This news just in: I am not a perfect physician. I thought I was, but I am not. When I take care of patients I sometimes make mistakes, do the wrong thing, forget to do the right thing, or don’t do everything I should.
You can tell me I’m a bad physician, make me hate myself, boil me in malpractice oil, send me back to medical school for the rest of my life, and I still will not practice perfect medicine. To increase my odds of doing that I need help, but not just any help; I need my patients’ help to get it right more of the time.
In fact, as a physician I don’t just need your help with that; I need you to see that as your job as a patient. You can say that’s putting the burden of my inadequate performance unfairly on your shoulders, and call the Board of Medicine to report a quack ducking his responsibility, but I don’t care about that. What I do care about is my patients, enough to tell them I’m not perfect, and that it is their job to help me take better care of them.
I don’t need that help because I am an idiot or don’t give two leeches about providing excellent care. I need it because even being smarter than Bill Gates and more passionate about people than Dr. Jesus O. Nazareth cannot make me perfect in the practice of medicine. I wish that was all it took, and in the days when my new physician ego was big enough to be carried in a dump truck I thought brains and passion were plenty, but they haven’t been enough yet and never will be, for me or for any physician.
Here’s an example of this reality. Consider two numbers: 92 and 70 (letter grades A- and C-); in August two years ago I passed my national medical board recertification tests with a score higher than 92 percent of the other physicians taking it. What a smart guy, eh? That winter only about 70 percent of my patients who should have gotten a flu shot actually got one.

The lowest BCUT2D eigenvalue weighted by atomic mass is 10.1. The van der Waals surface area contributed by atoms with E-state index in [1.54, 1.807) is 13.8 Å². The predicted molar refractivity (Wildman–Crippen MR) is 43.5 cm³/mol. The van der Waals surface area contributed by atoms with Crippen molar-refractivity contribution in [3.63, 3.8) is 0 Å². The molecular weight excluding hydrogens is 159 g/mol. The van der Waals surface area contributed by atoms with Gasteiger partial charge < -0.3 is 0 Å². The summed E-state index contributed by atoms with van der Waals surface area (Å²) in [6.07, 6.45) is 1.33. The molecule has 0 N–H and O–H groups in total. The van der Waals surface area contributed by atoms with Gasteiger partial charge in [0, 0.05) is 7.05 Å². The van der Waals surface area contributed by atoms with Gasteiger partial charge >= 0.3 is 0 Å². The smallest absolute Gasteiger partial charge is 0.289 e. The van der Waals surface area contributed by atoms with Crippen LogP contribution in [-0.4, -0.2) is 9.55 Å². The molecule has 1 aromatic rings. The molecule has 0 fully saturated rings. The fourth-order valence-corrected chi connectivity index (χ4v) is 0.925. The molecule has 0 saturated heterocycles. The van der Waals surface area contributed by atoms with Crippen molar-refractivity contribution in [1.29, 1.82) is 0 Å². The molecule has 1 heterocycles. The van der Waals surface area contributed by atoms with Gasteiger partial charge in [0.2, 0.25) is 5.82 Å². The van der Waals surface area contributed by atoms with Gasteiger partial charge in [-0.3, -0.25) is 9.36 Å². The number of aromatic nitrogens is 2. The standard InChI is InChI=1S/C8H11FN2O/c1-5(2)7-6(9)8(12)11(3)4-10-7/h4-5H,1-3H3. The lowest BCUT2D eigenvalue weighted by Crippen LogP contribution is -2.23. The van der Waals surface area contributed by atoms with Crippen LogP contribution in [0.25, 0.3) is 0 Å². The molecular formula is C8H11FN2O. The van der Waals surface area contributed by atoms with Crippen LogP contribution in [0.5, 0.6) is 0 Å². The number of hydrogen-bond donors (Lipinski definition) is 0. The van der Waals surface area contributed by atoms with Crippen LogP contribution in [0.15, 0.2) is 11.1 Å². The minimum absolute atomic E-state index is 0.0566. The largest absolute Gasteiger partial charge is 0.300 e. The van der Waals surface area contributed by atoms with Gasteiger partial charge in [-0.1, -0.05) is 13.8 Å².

Now, to be fair to me, some of my patients forgot to get their shots, some told me I could stick my own flu shot because they believe the myth that the flu shot can cause the flu, but in some cases I just plain forgot to tell the patients to get it. I hate not giving the care I should, I don’t want my patients to get sick unnecessarily, I got that great score on my medical board exam, and I still forgot.
Other physicians also forget sometimes. Several years ago a brilliant transplant surgeon at Duke University did not make sure the blood type of the donor heart and lungs he transplanted into a 15-year-old girl matched her blood type, and she died when the donor organs were rejected by her immune system. On some days what physicians forget means nothing, and on others it means everything.
In a typical day taking care of patients I make more than a hundred medical decisions, have to remember several hundred things, and cannot remember everything I should. Sometimes the problem is not that I forget to do something, it’s that – hold on to your coffee cup, Margaret – I don’t know everything there is to know about everything in medical care. Computers help me do better with my inadequate memory and knowledge, but are not enough. I need you.
This is the job you have to do; help me remember to do some important things in your care, including the following: